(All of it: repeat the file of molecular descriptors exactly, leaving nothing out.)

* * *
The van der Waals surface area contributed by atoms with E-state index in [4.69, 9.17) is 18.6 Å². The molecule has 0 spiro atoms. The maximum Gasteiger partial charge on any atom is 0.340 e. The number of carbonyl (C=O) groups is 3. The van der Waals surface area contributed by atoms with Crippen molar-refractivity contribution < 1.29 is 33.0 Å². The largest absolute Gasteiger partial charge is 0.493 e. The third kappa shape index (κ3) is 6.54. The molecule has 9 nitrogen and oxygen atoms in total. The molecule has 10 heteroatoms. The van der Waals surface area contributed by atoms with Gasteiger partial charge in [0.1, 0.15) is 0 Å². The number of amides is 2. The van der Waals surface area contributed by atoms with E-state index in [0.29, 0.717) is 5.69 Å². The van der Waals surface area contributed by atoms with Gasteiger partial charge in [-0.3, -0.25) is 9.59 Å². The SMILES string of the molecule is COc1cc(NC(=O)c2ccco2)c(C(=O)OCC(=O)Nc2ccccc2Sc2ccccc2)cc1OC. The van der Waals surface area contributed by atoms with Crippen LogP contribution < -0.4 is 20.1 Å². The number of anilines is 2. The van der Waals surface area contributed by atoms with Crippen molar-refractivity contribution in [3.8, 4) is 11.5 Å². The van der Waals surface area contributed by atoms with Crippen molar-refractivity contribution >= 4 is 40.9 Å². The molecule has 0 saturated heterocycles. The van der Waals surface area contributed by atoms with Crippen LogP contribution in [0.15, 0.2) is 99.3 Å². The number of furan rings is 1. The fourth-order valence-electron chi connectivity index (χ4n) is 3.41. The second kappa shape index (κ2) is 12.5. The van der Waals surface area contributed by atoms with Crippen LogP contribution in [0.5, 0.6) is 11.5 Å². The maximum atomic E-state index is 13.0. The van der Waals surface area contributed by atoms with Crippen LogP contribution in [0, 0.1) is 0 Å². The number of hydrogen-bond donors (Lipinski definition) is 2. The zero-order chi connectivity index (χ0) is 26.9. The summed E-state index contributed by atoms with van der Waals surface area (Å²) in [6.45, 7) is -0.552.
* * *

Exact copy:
The van der Waals surface area contributed by atoms with E-state index in [4.69, 9.17) is 18.6 Å². The molecule has 0 spiro atoms. The maximum Gasteiger partial charge on any atom is 0.340 e. The number of carbonyl (C=O) groups is 3. The van der Waals surface area contributed by atoms with Crippen molar-refractivity contribution < 1.29 is 33.0 Å². The largest absolute Gasteiger partial charge is 0.493 e. The third kappa shape index (κ3) is 6.54. The molecule has 9 nitrogen and oxygen atoms in total. The molecule has 10 heteroatoms. The van der Waals surface area contributed by atoms with Gasteiger partial charge in [0.1, 0.15) is 0 Å². The number of amides is 2. The van der Waals surface area contributed by atoms with E-state index in [0.29, 0.717) is 5.69 Å². The van der Waals surface area contributed by atoms with Gasteiger partial charge in [-0.3, -0.25) is 9.59 Å². The SMILES string of the molecule is COc1cc(NC(=O)c2ccco2)c(C(=O)OCC(=O)Nc2ccccc2Sc2ccccc2)cc1OC. The van der Waals surface area contributed by atoms with Crippen LogP contribution < -0.4 is 20.1 Å². The number of anilines is 2. The van der Waals surface area contributed by atoms with Crippen molar-refractivity contribution in [3.8, 4) is 11.5 Å². The van der Waals surface area contributed by atoms with Crippen molar-refractivity contribution >= 4 is 40.9 Å². The molecule has 0 saturated heterocycles. The van der Waals surface area contributed by atoms with Crippen LogP contribution in [0.15, 0.2) is 99.3 Å². The number of furan rings is 1. The fourth-order valence-electron chi connectivity index (χ4n) is 3.41. The second kappa shape index (κ2) is 12.5. The van der Waals surface area contributed by atoms with Crippen LogP contribution in [0.5, 0.6) is 11.5 Å². The maximum atomic E-state index is 13.0. The van der Waals surface area contributed by atoms with Crippen LogP contribution in [0, 0.1) is 0 Å². The number of hydrogen-bond donors (Lipinski definition) is 2. The zero-order chi connectivity index (χ0) is 26.9. The summed E-state index contributed by atoms with van der Waals surface area (Å²) in [6.45, 7) is -0.552.